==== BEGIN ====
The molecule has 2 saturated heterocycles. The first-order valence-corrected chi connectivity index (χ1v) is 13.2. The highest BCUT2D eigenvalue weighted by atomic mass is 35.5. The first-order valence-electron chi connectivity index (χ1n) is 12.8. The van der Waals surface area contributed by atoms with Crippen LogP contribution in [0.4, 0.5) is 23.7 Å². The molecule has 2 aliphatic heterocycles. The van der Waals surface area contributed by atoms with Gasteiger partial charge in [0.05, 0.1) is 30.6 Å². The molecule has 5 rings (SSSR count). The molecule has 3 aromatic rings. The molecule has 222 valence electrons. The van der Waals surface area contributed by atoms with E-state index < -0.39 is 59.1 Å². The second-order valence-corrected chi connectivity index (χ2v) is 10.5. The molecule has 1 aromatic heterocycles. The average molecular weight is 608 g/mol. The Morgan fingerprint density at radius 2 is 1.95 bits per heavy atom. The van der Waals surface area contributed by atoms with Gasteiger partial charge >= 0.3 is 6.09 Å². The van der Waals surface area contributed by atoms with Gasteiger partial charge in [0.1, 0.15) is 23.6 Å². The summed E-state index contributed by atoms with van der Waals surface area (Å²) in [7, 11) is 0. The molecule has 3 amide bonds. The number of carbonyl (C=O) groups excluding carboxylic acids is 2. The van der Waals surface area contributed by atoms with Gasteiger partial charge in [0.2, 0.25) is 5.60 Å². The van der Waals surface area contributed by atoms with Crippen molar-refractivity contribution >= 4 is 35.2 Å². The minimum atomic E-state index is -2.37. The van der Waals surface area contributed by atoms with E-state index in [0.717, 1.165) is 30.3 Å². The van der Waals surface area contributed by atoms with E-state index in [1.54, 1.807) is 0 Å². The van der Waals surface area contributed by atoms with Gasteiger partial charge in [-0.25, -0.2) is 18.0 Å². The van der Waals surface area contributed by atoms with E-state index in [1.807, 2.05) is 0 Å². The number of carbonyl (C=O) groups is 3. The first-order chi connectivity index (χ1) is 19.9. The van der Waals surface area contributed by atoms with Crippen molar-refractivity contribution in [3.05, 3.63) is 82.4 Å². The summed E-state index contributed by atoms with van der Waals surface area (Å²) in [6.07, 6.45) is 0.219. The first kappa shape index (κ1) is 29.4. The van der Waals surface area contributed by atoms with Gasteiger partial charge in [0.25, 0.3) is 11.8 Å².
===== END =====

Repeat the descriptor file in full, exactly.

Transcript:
The molecule has 2 saturated heterocycles. The first-order valence-corrected chi connectivity index (χ1v) is 13.2. The highest BCUT2D eigenvalue weighted by atomic mass is 35.5. The first-order valence-electron chi connectivity index (χ1n) is 12.8. The van der Waals surface area contributed by atoms with Crippen LogP contribution in [0.4, 0.5) is 23.7 Å². The molecule has 2 aliphatic heterocycles. The van der Waals surface area contributed by atoms with Gasteiger partial charge in [0.05, 0.1) is 30.6 Å². The molecule has 5 rings (SSSR count). The molecule has 3 aromatic rings. The molecule has 222 valence electrons. The van der Waals surface area contributed by atoms with E-state index < -0.39 is 59.1 Å². The second-order valence-corrected chi connectivity index (χ2v) is 10.5. The molecule has 1 aromatic heterocycles. The average molecular weight is 608 g/mol. The Morgan fingerprint density at radius 2 is 1.95 bits per heavy atom. The van der Waals surface area contributed by atoms with Gasteiger partial charge >= 0.3 is 6.09 Å². The van der Waals surface area contributed by atoms with Gasteiger partial charge in [0.1, 0.15) is 23.6 Å². The summed E-state index contributed by atoms with van der Waals surface area (Å²) in [7, 11) is 0. The molecule has 3 amide bonds. The number of carbonyl (C=O) groups excluding carboxylic acids is 2. The van der Waals surface area contributed by atoms with Gasteiger partial charge in [0.2, 0.25) is 5.60 Å². The van der Waals surface area contributed by atoms with Crippen molar-refractivity contribution >= 4 is 35.2 Å². The minimum atomic E-state index is -2.37. The van der Waals surface area contributed by atoms with E-state index in [0.717, 1.165) is 30.3 Å². The van der Waals surface area contributed by atoms with E-state index in [1.54, 1.807) is 0 Å². The van der Waals surface area contributed by atoms with Gasteiger partial charge in [-0.25, -0.2) is 18.0 Å². The van der Waals surface area contributed by atoms with E-state index in [1.807, 2.05) is 0 Å². The number of carbonyl (C=O) groups is 3. The first-order chi connectivity index (χ1) is 19.9. The van der Waals surface area contributed by atoms with Crippen molar-refractivity contribution in [3.05, 3.63) is 82.4 Å². The summed E-state index contributed by atoms with van der Waals surface area (Å²) in [6.07, 6.45) is 0.219. The first kappa shape index (κ1) is 29.4. The van der Waals surface area contributed by atoms with Gasteiger partial charge in [0.25, 0.3) is 11.8 Å².